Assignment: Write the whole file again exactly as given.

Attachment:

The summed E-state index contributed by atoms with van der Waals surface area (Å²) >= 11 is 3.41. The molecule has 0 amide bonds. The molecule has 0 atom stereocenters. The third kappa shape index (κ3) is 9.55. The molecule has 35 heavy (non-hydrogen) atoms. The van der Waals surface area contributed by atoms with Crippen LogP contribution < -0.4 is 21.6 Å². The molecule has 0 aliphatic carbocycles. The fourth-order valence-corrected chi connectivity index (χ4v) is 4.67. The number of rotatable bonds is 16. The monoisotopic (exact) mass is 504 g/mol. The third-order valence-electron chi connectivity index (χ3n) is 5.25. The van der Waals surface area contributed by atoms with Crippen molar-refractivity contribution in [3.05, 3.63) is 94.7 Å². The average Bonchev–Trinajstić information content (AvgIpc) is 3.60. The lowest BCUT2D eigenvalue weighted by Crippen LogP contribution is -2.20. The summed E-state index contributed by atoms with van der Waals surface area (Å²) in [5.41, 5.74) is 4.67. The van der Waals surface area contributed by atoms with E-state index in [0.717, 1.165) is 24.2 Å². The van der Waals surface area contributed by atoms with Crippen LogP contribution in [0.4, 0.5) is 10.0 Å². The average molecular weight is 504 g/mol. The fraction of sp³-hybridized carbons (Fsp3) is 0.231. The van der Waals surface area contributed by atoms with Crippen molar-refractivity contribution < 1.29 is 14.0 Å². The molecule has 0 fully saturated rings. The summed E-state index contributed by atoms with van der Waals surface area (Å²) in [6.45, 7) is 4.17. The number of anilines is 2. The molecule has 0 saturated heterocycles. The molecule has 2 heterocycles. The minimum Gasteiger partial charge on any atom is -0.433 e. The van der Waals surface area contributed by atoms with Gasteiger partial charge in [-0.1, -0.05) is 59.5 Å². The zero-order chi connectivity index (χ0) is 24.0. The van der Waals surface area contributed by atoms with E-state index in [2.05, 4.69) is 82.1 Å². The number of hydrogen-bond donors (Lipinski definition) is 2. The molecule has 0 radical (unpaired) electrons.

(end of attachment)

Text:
The summed E-state index contributed by atoms with van der Waals surface area (Å²) >= 11 is 3.41. The molecule has 0 amide bonds. The molecule has 0 atom stereocenters. The third kappa shape index (κ3) is 9.55. The molecule has 35 heavy (non-hydrogen) atoms. The van der Waals surface area contributed by atoms with Crippen LogP contribution < -0.4 is 21.6 Å². The molecule has 0 aliphatic carbocycles. The fourth-order valence-corrected chi connectivity index (χ4v) is 4.67. The number of rotatable bonds is 16. The monoisotopic (exact) mass is 504 g/mol. The third-order valence-electron chi connectivity index (χ3n) is 5.25. The van der Waals surface area contributed by atoms with Crippen molar-refractivity contribution in [3.05, 3.63) is 94.7 Å². The average Bonchev–Trinajstić information content (AvgIpc) is 3.60. The lowest BCUT2D eigenvalue weighted by Crippen LogP contribution is -2.20. The summed E-state index contributed by atoms with van der Waals surface area (Å²) in [5.41, 5.74) is 4.67. The van der Waals surface area contributed by atoms with E-state index in [0.717, 1.165) is 24.2 Å². The van der Waals surface area contributed by atoms with Crippen LogP contribution in [0.4, 0.5) is 10.0 Å². The average molecular weight is 504 g/mol. The fraction of sp³-hybridized carbons (Fsp3) is 0.231. The van der Waals surface area contributed by atoms with Crippen molar-refractivity contribution < 1.29 is 14.0 Å². The molecule has 0 fully saturated rings. The summed E-state index contributed by atoms with van der Waals surface area (Å²) in [6.45, 7) is 4.17. The number of anilines is 2. The molecule has 0 saturated heterocycles. The molecule has 2 heterocycles. The minimum Gasteiger partial charge on any atom is -0.433 e. The van der Waals surface area contributed by atoms with Gasteiger partial charge in [-0.1, -0.05) is 59.5 Å². The zero-order chi connectivity index (χ0) is 24.0. The van der Waals surface area contributed by atoms with E-state index in [2.05, 4.69) is 82.1 Å². The number of hydrogen-bond donors (Lipinski definition) is 2. The molecule has 0 radical (unpaired) electrons.